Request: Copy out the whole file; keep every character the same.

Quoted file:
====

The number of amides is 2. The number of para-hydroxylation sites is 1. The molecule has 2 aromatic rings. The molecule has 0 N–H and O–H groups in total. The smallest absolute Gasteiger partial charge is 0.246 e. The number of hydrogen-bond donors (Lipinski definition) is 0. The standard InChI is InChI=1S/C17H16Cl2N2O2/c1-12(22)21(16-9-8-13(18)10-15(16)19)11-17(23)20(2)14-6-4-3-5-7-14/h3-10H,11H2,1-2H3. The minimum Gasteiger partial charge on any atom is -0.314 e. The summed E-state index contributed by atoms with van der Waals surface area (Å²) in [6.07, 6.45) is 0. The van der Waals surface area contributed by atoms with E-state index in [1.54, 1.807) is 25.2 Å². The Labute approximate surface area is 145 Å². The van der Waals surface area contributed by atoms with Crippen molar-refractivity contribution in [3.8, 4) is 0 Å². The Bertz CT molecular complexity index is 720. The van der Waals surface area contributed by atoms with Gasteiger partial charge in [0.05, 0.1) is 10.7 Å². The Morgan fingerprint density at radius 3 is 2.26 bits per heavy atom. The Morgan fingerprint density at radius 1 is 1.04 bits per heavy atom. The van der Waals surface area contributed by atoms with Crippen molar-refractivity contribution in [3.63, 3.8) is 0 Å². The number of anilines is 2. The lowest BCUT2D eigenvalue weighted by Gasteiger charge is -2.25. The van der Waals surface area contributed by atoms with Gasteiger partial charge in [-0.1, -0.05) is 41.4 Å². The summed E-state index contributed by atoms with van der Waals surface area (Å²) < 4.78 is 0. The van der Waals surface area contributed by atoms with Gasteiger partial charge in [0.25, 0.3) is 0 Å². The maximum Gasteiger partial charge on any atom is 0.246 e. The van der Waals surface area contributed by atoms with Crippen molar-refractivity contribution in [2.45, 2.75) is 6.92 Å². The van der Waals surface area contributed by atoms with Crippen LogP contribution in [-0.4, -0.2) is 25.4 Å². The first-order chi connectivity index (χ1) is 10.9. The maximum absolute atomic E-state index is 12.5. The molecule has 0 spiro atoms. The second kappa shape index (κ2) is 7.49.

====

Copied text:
The number of amides is 2. The number of para-hydroxylation sites is 1. The molecule has 2 aromatic rings. The molecule has 0 N–H and O–H groups in total. The smallest absolute Gasteiger partial charge is 0.246 e. The number of hydrogen-bond donors (Lipinski definition) is 0. The standard InChI is InChI=1S/C17H16Cl2N2O2/c1-12(22)21(16-9-8-13(18)10-15(16)19)11-17(23)20(2)14-6-4-3-5-7-14/h3-10H,11H2,1-2H3. The minimum Gasteiger partial charge on any atom is -0.314 e. The summed E-state index contributed by atoms with van der Waals surface area (Å²) in [6.07, 6.45) is 0. The van der Waals surface area contributed by atoms with E-state index in [1.54, 1.807) is 25.2 Å². The Labute approximate surface area is 145 Å². The van der Waals surface area contributed by atoms with Crippen molar-refractivity contribution in [3.8, 4) is 0 Å². The Bertz CT molecular complexity index is 720. The van der Waals surface area contributed by atoms with Gasteiger partial charge in [0.05, 0.1) is 10.7 Å². The Morgan fingerprint density at radius 3 is 2.26 bits per heavy atom. The Morgan fingerprint density at radius 1 is 1.04 bits per heavy atom. The van der Waals surface area contributed by atoms with Crippen molar-refractivity contribution in [3.63, 3.8) is 0 Å². The number of anilines is 2. The lowest BCUT2D eigenvalue weighted by Gasteiger charge is -2.25. The van der Waals surface area contributed by atoms with Gasteiger partial charge in [-0.1, -0.05) is 41.4 Å². The summed E-state index contributed by atoms with van der Waals surface area (Å²) < 4.78 is 0. The van der Waals surface area contributed by atoms with Gasteiger partial charge in [0.25, 0.3) is 0 Å². The maximum Gasteiger partial charge on any atom is 0.246 e. The van der Waals surface area contributed by atoms with Crippen molar-refractivity contribution in [2.45, 2.75) is 6.92 Å². The van der Waals surface area contributed by atoms with Crippen LogP contribution in [-0.4, -0.2) is 25.4 Å². The first-order chi connectivity index (χ1) is 10.9. The maximum absolute atomic E-state index is 12.5. The molecule has 0 spiro atoms. The second kappa shape index (κ2) is 7.49.